(From The Order of the Stick. Click for full-sized planning ahead.)
Well, this is hardly the first time I’ve jumped the gun on a comic – after Rich teased us with the prospect of Belkar’s death, along came Durkon to save the day, at least temporarily (and potentially setting up his own demise). The result has perhaps been Durkon’s biggest spotlight moment in the entire comic; he had enough of a story arc in the first prequel book to get the cover, had a side-plot in the first book, and had a chance to shine in battle in the third, but none of those have been as effective at pulling Durkon out of his status as the OOTS’ “forgotten” member as this sequence.
To be fair, the groundwork for this was laid much earlier in the book, with how chummy Durkon and Malack were earlier, but I may have missed the other important development, and ultimately the only one, from the last comic I posted on: Malack’s status as a vampire. After Durkon saves Belkar, the two of them have a heart-to-heart discussion on how this revelation changes their relationship and Durkon’s feelings of betrayal as a result, in a brief sequence more than a little reminiscent of Enor and Gannji, before ultimately deciding their differences are now irreconcilable and turning their spells on each other.
This allows Durkon to show off his combat skills for an extended period against a real threat in a sense we’ve rarely if ever seen in the comic before, forcing Malack to retreat and use more stealthy tactics. That leads to this strip, where Durkon, low on options, begins taunting Malack verbally in an attempt to sniff out where he is, at which point Malack starts going on about his long-term plan to outlive his former adventuring cohorts, hoping to inherit a unified empire from the three empires they control.
Ultimately, it stands as a marked contrast to Redcloak’s stance on the status of undead. 45 comics ago, Redcloak told Tsukiko that all undead, no matter how powerful or seemingly free-willed, are ultimately tools for the living, claiming that as much as Xykon may appear to control Redcloak, it is really Redcloak who controls Xykon, however subtly. If this were the case Durkon would be more spot-on with his original query than he thinks, but instead when he hears Malack’s plan he sees it as, effectively, the relationship between Redcloak and Xykon, only with the roles of undead and living reversed, and Malack would then stand as a towering counterargument to Redcloak’s conviction. Instead, Malack and Tarquin’s relationship is contrasted with Redcloak and Xykon only for the genuine friendship between them and how open they are with their planning – miscellaneous disputes on tactics (or Tarquin’s own vision for the end of his reign) aside.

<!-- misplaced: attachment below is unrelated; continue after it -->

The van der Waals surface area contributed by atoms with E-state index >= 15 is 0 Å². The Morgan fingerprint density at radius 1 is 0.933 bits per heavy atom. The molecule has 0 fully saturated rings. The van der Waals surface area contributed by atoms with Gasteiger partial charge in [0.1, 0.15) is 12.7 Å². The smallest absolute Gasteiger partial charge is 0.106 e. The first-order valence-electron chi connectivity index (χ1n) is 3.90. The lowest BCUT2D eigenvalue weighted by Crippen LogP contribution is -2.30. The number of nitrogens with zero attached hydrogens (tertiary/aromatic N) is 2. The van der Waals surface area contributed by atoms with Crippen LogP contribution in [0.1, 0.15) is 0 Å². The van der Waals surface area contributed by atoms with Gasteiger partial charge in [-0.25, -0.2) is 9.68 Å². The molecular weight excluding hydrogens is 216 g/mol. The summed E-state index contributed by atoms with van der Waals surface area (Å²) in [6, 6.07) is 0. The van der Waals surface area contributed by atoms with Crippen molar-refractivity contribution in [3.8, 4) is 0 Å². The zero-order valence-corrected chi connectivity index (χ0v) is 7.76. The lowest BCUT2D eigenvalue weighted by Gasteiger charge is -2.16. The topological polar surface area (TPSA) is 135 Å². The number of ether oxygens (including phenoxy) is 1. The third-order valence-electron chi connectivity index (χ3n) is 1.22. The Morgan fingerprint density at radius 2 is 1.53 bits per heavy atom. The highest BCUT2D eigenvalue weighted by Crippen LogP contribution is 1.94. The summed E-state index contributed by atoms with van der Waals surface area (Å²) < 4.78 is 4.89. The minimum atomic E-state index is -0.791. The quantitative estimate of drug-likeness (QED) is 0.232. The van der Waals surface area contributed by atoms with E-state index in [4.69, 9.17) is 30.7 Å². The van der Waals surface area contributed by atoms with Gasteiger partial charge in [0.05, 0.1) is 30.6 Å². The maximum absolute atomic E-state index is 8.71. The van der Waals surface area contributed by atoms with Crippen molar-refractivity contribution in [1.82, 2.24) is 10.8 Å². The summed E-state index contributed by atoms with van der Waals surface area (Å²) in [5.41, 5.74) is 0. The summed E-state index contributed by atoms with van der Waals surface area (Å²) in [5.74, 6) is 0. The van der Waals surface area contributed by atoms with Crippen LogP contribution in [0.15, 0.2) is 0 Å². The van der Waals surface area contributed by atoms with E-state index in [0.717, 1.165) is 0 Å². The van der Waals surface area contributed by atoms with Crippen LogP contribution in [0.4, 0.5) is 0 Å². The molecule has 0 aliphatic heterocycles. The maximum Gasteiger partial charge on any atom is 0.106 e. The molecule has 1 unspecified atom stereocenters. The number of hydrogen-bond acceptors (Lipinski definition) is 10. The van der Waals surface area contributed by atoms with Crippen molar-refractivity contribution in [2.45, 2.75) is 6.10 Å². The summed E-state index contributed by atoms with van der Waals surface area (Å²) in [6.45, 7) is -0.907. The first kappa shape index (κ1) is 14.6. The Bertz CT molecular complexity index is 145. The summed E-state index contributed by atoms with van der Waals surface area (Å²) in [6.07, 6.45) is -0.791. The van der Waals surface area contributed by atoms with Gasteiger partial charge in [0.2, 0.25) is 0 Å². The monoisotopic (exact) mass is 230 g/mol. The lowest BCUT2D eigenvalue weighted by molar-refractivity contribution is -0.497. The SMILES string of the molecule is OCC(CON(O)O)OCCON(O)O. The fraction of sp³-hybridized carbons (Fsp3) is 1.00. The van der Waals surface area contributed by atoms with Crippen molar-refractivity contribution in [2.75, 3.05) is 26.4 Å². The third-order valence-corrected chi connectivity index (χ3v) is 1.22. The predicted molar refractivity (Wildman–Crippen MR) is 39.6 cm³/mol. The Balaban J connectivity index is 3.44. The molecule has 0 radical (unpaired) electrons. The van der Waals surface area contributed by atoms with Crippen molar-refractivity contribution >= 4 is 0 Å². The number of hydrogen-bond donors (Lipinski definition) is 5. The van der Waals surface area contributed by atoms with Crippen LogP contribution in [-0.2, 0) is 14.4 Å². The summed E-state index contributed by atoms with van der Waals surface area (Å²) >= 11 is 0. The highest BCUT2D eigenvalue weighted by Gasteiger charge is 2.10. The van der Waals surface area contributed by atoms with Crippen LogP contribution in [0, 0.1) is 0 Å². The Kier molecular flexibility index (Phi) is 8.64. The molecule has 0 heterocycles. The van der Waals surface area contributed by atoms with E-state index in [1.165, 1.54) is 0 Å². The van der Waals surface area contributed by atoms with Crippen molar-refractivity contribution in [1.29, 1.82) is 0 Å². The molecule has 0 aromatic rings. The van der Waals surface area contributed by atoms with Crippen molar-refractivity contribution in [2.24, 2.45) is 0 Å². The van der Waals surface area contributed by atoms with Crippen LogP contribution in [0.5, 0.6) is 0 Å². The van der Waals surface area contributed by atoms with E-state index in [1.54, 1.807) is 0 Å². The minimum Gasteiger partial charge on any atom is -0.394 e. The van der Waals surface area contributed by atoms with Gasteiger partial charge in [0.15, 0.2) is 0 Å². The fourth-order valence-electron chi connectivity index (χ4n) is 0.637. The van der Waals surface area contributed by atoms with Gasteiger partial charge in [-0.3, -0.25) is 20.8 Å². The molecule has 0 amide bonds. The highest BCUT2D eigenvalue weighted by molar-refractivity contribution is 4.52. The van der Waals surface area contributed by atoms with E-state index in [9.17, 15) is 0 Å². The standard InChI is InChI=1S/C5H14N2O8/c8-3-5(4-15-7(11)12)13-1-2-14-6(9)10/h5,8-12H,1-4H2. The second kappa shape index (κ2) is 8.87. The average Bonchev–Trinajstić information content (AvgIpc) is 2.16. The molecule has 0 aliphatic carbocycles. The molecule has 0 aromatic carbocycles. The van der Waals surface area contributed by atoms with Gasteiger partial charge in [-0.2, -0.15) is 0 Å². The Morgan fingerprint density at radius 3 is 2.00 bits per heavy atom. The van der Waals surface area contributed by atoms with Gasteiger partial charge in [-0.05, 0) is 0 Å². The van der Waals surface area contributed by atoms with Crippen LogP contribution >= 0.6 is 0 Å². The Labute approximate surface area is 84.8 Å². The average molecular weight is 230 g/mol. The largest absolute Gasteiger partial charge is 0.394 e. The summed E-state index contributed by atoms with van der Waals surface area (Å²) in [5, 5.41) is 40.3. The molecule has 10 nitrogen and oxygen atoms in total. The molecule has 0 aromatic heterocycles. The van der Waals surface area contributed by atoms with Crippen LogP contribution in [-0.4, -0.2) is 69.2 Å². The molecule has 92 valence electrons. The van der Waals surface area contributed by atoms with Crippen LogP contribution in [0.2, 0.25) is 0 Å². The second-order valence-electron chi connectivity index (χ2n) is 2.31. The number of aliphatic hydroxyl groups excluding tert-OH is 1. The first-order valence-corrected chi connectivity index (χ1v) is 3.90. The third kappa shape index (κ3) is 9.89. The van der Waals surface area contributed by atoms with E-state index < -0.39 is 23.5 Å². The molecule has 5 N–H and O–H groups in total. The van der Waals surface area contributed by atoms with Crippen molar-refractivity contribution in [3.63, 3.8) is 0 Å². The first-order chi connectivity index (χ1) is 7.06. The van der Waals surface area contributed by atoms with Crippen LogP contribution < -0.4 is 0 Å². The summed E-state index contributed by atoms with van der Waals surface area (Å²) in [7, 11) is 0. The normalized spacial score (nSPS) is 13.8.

But Malack’s final answer is ultimately a somewhat sublime response to Redcloak’s position: “Living or dead, we are all of us marching to our orders – you no less than I, Durkon. It does not matter whence these orders come, be it man or god. Our place is an obedient slave to those who command us. Through service, we are rewarded. That is the true natural order.” Considering Redcloak’s own personal story arc of loyalty to the Dark One, those words must hit especially hard for him were he to hear them. Of course, they take on a different meaning in a comic where the gods are known quantities that interfere directly in the lives of mortals, but even then Malack’s words are an interesting lens to view the whole comic through.
To take some of the candidates for the “nine sides” I haven’t covered already: The OOTS marches to the beat of Roy’s drum, who initially put together an adventuring party to fulfill his father’s Blood Oath, which Eugene put him up to because the powers that be won’t let him into his ultimate reward. Malack cites Nale as a “fool” who “resists” this “natural order”, but he might not even be successful at it, ultimately controlled without his suspicion by Sabine as the IFCC’s representative. There’s quite a bit of evidence that the Order of the Scribble were duped, willingly or unwillingly, into doing the gods’ bidding, and the Sapphire Guard was so hamstrung by their oath that it ultimately hindered the planet’s fate (though Shojo’s attempt to “resist” ended with Miko’s sword through his body, as Rich points out in the commentary for that book). The whole comic could be seen as a great drama staged by the gods through their creation of the rifts (and possibly other interference in the lives of mortals); indeed, Malack’s words might hint at future comic developments, such as the real reason the Order of the Scribble broke up and the nature of the “planet within a planet“. (Considering the comic seems most sympathetic to its Chaotic Good characters, I doubt Rich actually agrees with Malack, but whatever.)
Ultimately, that one penultimate panel may be one of the more critical ones in the comic. I’ve spoken before about OOTS‘ literary merit, and it’s possible that this comic may be critical to a literary appreciation of it, at a time when I’ve doubted Rich’s continuing storytelling ability given the ups and downs of this book. (And how long it’s running; do you realize that previous books were 120, 180, 184, and 188 online pages long… and this one has crossed the 200 mark without the end in sight?) That it would come between two clerics, whose entire job revolves around service to their god, and would serve as such a strong contrast to the position of another cleric, only makes it all the more fitting.
1 thought on “Now THAT’S what I call Lawful Evil.”
Any thoughts on the very shocking twist that just played out? I’m suspecting that the conversation that was happening between Thor and Hel is going to play into this… with Durkon choosing to allow an innocent to go with Thor while he is damned with Hel. Though an amusing twist would be if Thor gets one last strike and takes down a certain snake in retribution for what just happened to Durkon.